“So it was those three elements—the JFMCC focus, the desire to form and sustain more JTFs and the need for a national strategy for maritime security—that coalesced and led to the decision that maritime headquarters that support security locally, regionally and globally needed to go on par with air operations centers and tactical operations centers,” Capt. Smack says.

The need to enhance the Navy’s capability to handle a broader range of integrated responsibilities has become more evident as its work with the U.S. combatant commands has grown. Seven Navy component commands, five numbered fleets and two principal headquarters continuously provide support to the combatant commands in military engagement, security cooperation and deterrence. In addition, these component commands must be prepared in times of crisis to provide humanitarian aid, disaster relief and contingency operations.

In determining how best to support these joint missions, the Second Fleet’s MHQ with MOC team has taken an in-depth look at information sharing and information technology. In the past, Capt. Smack explains, the Navy’s focus in terms of information was very local. Carrier strike groups operating in designated areas would possess the majority of the C4I equipment, and the numbered fleets had to rely on these groups for information.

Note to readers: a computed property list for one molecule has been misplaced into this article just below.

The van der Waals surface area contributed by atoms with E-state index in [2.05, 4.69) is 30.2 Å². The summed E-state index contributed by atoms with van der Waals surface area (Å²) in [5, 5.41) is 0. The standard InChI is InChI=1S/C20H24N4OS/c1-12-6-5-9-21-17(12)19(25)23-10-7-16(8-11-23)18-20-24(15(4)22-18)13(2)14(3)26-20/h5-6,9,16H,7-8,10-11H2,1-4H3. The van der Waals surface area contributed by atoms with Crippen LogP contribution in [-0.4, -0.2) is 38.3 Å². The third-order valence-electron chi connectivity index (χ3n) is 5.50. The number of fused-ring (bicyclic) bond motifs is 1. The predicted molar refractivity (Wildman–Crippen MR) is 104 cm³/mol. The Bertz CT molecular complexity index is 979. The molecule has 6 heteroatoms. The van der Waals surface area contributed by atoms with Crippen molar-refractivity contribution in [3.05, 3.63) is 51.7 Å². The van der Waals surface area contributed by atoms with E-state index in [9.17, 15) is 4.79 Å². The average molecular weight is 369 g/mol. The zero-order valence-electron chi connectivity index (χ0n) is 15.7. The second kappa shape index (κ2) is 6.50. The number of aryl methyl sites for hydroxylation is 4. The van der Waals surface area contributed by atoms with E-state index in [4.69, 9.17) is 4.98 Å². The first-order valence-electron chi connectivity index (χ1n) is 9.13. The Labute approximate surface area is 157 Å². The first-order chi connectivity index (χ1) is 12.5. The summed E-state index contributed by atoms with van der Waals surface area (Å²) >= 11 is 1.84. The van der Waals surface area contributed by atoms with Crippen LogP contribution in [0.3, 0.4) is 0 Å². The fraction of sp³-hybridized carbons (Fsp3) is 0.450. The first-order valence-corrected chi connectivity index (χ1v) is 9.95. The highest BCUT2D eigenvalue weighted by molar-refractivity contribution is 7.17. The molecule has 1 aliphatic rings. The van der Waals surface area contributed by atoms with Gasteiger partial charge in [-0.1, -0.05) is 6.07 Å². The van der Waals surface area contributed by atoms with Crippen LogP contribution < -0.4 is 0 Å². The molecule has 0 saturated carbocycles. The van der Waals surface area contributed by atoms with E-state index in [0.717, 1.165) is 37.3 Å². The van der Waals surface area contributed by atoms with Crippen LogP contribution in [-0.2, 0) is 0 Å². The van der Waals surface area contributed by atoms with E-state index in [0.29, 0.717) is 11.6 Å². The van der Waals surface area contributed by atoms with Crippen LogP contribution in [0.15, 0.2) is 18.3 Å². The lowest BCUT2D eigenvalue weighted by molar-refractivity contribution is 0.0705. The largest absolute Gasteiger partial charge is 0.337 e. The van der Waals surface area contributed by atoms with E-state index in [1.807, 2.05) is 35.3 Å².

“As we looked at this configuration, we realized that it’s a little backward. It should be the higher commands that are gathering information of an important nature—strategic and operational nature—using it and pushing it down to the tactical forces. In the same vein, they also should be taking information of a very detailed nature that is developed by the tactical forces, pulling it out and then pushing it out to other components, services and so forth. So where the Navy for a long time has been working the ‘up and out’ flow of information, it has not been working the ‘in and down’ to the same degree.

“We wanted all of these headquarters to be able to gather and fuse information and knowledge in a consistent fashion and then be able to push it down as well as pull it up and out. So there was a desire to standardize the way these commands worked. That standardization is a major driving piece of MHQ with MOC,” Capt. Smack explains.